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A rather tardy mention of an intriguing my-back-pages project Meadow House by Daniel Wilson of Radionics Radio renown. It's really on the very edge of this parish, in so far as it's not particularly haunty, but the back story to Daniel's self-invented Dada-prankster practice of media-dropping - "theact of recording special homemade music and dropping it for random people tofind" -  is pretty interesting.  





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The hypnagogia/memoradelia-tinged project Starblood has launched a series based around the concept of late-night TV sign-off themes.



Here's another of their tracks coming more from a dreampop / idyllitronic precinct than this particular parish but nice 'n' woozy nonetheless. 



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Parish elders Boards of Canada were recently venerated here and here


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Thursday, March 29, 2018

2012 interview

a 2012 interview with a fellow called Carl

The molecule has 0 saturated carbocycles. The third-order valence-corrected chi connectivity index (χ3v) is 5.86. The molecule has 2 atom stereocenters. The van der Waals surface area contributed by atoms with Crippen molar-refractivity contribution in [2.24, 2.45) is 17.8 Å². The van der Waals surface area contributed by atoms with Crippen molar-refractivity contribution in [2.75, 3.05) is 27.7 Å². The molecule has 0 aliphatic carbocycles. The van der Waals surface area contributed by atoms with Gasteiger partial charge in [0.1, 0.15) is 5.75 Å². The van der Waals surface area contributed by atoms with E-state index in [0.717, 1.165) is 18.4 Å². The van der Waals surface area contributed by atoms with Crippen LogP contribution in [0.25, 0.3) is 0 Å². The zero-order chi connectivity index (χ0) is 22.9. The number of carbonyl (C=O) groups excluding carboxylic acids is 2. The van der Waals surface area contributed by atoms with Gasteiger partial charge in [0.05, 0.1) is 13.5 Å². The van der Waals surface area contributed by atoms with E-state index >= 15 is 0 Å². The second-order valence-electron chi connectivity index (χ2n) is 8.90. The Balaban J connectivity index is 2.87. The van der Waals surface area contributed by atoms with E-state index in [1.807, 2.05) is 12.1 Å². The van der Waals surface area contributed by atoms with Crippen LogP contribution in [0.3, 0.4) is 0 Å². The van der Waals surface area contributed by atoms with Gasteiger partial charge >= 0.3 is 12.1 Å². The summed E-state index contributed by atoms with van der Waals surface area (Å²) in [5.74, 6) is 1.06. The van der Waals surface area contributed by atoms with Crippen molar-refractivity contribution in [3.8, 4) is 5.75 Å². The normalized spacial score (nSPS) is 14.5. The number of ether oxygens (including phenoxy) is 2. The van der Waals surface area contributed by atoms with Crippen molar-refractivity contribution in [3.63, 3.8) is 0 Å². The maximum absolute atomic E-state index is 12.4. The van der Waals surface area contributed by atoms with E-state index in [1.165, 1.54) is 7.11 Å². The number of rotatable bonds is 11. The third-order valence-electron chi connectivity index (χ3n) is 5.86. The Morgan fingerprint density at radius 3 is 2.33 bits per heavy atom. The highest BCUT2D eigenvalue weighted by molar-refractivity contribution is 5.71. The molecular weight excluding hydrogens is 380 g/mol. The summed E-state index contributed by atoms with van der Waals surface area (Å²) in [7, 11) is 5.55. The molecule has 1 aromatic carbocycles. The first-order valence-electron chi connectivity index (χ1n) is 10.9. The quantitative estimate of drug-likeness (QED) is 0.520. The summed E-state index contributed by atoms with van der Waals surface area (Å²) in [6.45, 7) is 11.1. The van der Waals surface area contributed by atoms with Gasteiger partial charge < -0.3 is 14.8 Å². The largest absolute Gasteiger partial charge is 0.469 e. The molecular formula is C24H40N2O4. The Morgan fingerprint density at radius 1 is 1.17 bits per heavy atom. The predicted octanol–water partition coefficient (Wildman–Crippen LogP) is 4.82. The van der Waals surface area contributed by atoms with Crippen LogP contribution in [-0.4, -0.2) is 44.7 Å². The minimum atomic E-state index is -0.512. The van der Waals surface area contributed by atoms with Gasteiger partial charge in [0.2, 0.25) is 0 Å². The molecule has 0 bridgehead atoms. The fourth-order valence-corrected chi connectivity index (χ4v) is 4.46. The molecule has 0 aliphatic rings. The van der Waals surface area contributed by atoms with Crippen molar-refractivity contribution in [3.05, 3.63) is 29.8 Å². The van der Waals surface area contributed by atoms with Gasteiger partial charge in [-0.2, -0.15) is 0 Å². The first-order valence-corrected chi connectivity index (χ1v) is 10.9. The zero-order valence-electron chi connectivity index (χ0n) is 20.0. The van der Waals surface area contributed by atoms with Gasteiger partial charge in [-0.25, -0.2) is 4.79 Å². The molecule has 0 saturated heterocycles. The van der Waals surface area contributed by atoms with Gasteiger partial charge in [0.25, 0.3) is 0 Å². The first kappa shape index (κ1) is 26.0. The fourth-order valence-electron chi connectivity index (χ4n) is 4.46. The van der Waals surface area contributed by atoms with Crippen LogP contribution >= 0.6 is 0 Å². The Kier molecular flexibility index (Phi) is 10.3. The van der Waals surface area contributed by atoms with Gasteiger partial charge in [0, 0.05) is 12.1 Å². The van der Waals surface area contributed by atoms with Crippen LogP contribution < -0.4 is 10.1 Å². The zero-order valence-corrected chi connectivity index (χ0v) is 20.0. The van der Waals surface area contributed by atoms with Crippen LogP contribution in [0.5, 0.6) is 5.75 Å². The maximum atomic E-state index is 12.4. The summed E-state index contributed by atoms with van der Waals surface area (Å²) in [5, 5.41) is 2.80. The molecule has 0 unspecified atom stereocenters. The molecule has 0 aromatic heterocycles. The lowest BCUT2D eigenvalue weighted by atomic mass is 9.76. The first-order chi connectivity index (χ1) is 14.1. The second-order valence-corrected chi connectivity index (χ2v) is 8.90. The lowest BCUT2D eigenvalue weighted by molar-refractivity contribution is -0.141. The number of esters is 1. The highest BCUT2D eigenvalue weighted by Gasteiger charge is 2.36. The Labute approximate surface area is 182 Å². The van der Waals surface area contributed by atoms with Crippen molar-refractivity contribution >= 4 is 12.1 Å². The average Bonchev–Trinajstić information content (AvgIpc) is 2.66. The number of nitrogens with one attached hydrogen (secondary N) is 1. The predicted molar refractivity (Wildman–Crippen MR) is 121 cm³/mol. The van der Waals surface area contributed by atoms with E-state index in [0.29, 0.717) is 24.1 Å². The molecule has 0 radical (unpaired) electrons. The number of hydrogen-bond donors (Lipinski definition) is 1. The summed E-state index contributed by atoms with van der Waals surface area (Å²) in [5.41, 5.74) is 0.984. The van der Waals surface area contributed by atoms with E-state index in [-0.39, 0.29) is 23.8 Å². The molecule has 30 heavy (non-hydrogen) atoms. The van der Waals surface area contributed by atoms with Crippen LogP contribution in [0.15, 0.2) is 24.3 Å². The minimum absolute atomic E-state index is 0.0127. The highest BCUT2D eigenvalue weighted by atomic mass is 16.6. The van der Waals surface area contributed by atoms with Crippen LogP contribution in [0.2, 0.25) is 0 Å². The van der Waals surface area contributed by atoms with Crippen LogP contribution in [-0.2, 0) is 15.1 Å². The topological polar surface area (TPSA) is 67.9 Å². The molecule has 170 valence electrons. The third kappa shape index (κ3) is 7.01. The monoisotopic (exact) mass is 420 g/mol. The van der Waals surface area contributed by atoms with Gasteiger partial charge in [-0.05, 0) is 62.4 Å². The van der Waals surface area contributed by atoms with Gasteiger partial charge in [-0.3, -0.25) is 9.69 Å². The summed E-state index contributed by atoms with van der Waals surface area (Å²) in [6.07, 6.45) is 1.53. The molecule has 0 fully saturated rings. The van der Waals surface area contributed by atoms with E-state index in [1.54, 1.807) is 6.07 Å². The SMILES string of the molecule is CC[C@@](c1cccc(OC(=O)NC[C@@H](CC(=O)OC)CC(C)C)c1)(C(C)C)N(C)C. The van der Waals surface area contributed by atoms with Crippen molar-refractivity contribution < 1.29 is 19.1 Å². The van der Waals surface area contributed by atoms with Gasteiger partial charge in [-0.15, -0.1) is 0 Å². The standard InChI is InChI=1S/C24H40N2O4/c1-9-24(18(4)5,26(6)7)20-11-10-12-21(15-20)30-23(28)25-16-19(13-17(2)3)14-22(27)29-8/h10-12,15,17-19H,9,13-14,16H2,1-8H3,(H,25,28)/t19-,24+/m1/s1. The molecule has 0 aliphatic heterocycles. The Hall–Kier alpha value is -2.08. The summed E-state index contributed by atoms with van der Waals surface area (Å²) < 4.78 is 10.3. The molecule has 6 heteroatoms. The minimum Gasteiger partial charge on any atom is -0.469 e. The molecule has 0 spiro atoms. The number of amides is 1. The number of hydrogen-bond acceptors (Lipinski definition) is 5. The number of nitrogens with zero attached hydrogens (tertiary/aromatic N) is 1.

1   1/  You note that on a personal level you find something slightly shameful and lame about retro. Perhaps such a reaction relates to your own obvious fascination and immersion in music. Do you believe that retro invokes the  same emotions in most listeners?

It comes from my own history as a listener – growing up during the postpunk era, when music was constantly changing and innovation was the generally held ideal, and then in the 90s being heavily involved in rave culture, when music was constantly changing and innovation was the generally held ideal.  So those eras  have created a benchmark for me of what I think pop culture should be. And not just those periods alone, but things like hip hop in the Eighties and much of the Nineties, things like Timbaland and the future-R&B revolution from the late 90s, and even in the last decade things like grime and  elements within dubstep – they have maintained my belief in innovation, futurism, a music scene that keeps moving and mutating.  That’s my big buzz.  But equally when I listen to music made before when I first got into it seriously circa 1978, the stuff I most admire is  Sixties psychedelia, Seventies Krautrock, dub reggae,  the arty end of glam like Roxy Music, electric jazz of the Miles Davis kind...   all about pushing the envelope, exploration, strange hybrids.

At the same time I obviously enjoy quite a bit of retro-oriented music that’s heavily inspired by the past and plays games with history. But I tend to believe deep-down that these are lesser pleasures. They’re not really taking us forward.